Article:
• Use the Regex for finding the “HTML Tags” that contain a “href” value that starts with “//”.
  • Take the Protocol Relative URLs into an array and export

To find the Protocol-Relative URLs via Screaming Frog SEO Crawler, use the SEO Crawler with the Security Section.

John Mueller Protocol Relative URLs
John Mueller’s Statement for Protocol-relative URLs.

How to Remove Protocol Relative URLs from a Website?

To remove Protocol-Relative URLs from a website, the website’s back-end and front-end infrastructures are prominent. Protocol-relative URLs are removed via programmatic methods, such as replacing the “a href” values with a simple MySQL command or replacing all the protocol-relative URLs with a NodeJS plugin. If the website is WordPress, protocol-relative URLs can be removed via plugins or the htaccess file modifications. To replace the Protocol-relative URLs with the “root-relative URLs”, the WP-Config.php is used.

Protocol Relative URL Example
Protocol Relative URL Example.

What are other Web Security Problems for SEO rather than Protocol-relative URLs?

There are similar but different web security vulnerabilities for SEO rather than Protocol-Relative URLs. Protocol-relative URL similar problems for SEO and Web security are listed below.

  • Mixed Content: Mixed content is similar to the Protocol-relative URLs because it represents the “HTTP” URLs within the “HTTPS” used URLs.
  • Unsafe Cross-Origin URL: Unsafe Cross-origin URLs are problematic for SEO and Web Security, like Protocol-relative URLs because they allow websites to track the users for their navigation history.
  • Missing X Frame Options: X Frame Options allow users to track the data from the “iframes”, thus it is a similar problem to Protocol Relative URLs.
  • Missing HSTS Header: HSTS Header is prominent because it prevents HTTP URLs to be used by forcing the web browser. It is a highly similar problem to the Protocol Relative URLs.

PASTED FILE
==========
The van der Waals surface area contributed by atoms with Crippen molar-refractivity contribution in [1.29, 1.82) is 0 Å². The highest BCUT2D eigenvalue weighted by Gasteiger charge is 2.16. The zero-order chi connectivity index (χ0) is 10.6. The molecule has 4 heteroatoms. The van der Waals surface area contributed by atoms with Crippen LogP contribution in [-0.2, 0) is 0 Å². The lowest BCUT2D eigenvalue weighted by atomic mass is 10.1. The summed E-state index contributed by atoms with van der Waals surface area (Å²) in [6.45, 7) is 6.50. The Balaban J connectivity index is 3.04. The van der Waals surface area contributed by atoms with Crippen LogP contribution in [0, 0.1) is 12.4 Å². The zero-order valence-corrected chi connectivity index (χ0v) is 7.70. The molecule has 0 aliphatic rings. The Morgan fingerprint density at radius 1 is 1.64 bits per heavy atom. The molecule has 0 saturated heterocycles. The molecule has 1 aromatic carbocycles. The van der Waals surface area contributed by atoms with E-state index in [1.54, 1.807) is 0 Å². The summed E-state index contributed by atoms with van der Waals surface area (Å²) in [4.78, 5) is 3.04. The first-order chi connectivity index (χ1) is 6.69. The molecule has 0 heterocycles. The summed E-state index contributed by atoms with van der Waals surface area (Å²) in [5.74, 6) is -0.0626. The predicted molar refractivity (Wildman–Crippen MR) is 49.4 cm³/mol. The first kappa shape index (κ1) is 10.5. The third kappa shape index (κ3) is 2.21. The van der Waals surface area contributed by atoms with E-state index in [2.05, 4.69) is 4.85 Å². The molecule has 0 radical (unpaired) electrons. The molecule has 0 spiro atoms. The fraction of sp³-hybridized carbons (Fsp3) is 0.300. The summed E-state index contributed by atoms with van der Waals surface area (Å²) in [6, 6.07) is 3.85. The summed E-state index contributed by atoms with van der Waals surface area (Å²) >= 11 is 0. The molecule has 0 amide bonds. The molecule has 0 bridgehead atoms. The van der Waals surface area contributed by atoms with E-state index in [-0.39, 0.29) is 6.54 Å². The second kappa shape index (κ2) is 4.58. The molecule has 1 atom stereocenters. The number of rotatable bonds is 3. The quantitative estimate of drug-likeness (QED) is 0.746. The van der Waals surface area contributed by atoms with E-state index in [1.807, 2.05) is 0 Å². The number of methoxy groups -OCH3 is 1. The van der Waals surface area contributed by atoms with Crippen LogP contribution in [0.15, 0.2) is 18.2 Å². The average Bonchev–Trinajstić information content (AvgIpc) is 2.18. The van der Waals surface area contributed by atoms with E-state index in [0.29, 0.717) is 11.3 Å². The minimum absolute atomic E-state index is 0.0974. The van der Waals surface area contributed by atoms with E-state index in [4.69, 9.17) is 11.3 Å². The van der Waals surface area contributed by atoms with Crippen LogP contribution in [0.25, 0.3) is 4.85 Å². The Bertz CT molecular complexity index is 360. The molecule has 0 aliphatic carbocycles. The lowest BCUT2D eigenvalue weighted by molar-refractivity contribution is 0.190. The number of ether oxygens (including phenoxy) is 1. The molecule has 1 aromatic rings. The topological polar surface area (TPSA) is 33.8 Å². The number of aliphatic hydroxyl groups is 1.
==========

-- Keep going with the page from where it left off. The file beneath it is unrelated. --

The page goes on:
• Bad Content-Type: Bad Content-Type means that the actual content type is different from the state one in the response headers. Protocol-relative URLs and Bad Content-Type are from the same group of problems for SEO.
  • Missing Content Security Policy: Missing content security policy represents that the website doesn’t have a proper website security policy.

The Protocol Relative URL is one of the most important web security issues for SEO. And, all other similar web security issues are connected to it at fundamental levels.

What is the difference between Protocol-relative and Root-relative URLs?

Protocol-relative and Root-relative URLs are different from each other. Protocol-relative URLs are prominent for web security, while root-relative URLs are prominent for Technical SEO. Root relative and Protocol relative URL differences are given below.

<a href="/example-path/"> # root-relative URL
<a href="//"> # protocol-relative URL

The protocol-relative URL starts from the “//” and includes the domain name, while the “root-relative URL” doesn’t contain the protocol or the domain name. Root-relative URLs are not dangerous for technical SEO, but they shouldn’t be used in the canonical tags and the hreflang values. Google stated that using the absolute URLs is better for hreflang and canonical values. The same is valid for Protocol-relative URLs too.

To understand the difference between absolute URL and relative URL paths, read the relative guide.

Last Thoughts on Holistic SEO and Protocol-relative URLs

The Holistic SEO and Protocol Relative URLs are related to each other because Holistic SEO focuses on every vertical of SEO, including web security. A search engine might demote a website because of the Protocol-relative URLs, and it can affect the authority and trustworthiness of the website. If a website has a security vulnerability, the search engine might not trust the website anymore for better rankings. Protocol-relative URLs are a prominent problem for SEO since 2014 after Google declares HTTPS as a ranking factor. Thus, using always the HTTPS rather than HTTP or protocol Relative URLs is prominent. Protocol-relative URLs are detected by the SEO Crawlers and removed by the web development methods. According to the website infrastructure, different methods such as htaccess modification, or the NodeJS plugins are used. Protocol-relative URLs are prominent for web security, privacy, and technical SEO in terms of canonical and hreflang usage.

The Protocol-relative URL guide will be continued to be updated in the light of new information for web security and SEO.

Koray Tuğberk GÜBÜR

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The Protocol-relative URL (Link) for SEO and Web Security

by Koray Tuğberk GÜBÜR time to read: 6 min